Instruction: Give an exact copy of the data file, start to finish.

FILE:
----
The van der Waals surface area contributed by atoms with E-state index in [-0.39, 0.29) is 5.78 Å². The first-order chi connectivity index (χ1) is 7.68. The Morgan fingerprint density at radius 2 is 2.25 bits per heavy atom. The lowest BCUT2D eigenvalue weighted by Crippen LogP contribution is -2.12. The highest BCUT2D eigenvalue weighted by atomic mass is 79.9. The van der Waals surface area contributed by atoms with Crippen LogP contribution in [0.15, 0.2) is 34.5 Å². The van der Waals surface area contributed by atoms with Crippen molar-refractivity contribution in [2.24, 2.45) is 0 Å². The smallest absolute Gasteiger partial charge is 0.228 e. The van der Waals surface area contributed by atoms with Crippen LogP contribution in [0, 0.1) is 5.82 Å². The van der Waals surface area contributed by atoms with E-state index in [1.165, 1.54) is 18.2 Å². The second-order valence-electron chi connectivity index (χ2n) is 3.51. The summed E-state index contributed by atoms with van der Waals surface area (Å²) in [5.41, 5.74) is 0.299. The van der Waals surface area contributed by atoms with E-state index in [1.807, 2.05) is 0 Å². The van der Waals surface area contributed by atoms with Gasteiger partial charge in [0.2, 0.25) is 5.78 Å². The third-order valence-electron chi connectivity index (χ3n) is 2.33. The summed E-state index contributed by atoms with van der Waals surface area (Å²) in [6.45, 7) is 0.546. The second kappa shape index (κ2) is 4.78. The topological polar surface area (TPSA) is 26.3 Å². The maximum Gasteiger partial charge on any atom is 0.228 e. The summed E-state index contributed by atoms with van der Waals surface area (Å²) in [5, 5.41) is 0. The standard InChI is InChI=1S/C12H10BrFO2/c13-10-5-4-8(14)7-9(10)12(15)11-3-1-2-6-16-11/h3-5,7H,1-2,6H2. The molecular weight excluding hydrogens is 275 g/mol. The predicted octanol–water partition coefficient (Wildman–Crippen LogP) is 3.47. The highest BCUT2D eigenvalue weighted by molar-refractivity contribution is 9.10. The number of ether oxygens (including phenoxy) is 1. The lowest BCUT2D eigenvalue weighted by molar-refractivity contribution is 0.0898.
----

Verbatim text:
The van der Waals surface area contributed by atoms with E-state index in [-0.39, 0.29) is 5.78 Å². The first-order chi connectivity index (χ1) is 7.68. The Morgan fingerprint density at radius 2 is 2.25 bits per heavy atom. The lowest BCUT2D eigenvalue weighted by Crippen LogP contribution is -2.12. The highest BCUT2D eigenvalue weighted by atomic mass is 79.9. The van der Waals surface area contributed by atoms with Crippen LogP contribution in [0.15, 0.2) is 34.5 Å². The van der Waals surface area contributed by atoms with Crippen molar-refractivity contribution in [2.24, 2.45) is 0 Å². The smallest absolute Gasteiger partial charge is 0.228 e. The van der Waals surface area contributed by atoms with Crippen LogP contribution in [0, 0.1) is 5.82 Å². The van der Waals surface area contributed by atoms with E-state index in [1.165, 1.54) is 18.2 Å². The second-order valence-electron chi connectivity index (χ2n) is 3.51. The summed E-state index contributed by atoms with van der Waals surface area (Å²) in [5.41, 5.74) is 0.299. The van der Waals surface area contributed by atoms with E-state index in [1.807, 2.05) is 0 Å². The van der Waals surface area contributed by atoms with Gasteiger partial charge in [0.2, 0.25) is 5.78 Å². The third-order valence-electron chi connectivity index (χ3n) is 2.33. The summed E-state index contributed by atoms with van der Waals surface area (Å²) in [6.45, 7) is 0.546. The second kappa shape index (κ2) is 4.78. The topological polar surface area (TPSA) is 26.3 Å². The maximum Gasteiger partial charge on any atom is 0.228 e. The summed E-state index contributed by atoms with van der Waals surface area (Å²) in [5, 5.41) is 0. The standard InChI is InChI=1S/C12H10BrFO2/c13-10-5-4-8(14)7-9(10)12(15)11-3-1-2-6-16-11/h3-5,7H,1-2,6H2. The molecular weight excluding hydrogens is 275 g/mol. The predicted octanol–water partition coefficient (Wildman–Crippen LogP) is 3.47. The highest BCUT2D eigenvalue weighted by molar-refractivity contribution is 9.10. The number of ether oxygens (including phenoxy) is 1. The lowest BCUT2D eigenvalue weighted by molar-refractivity contribution is 0.0898.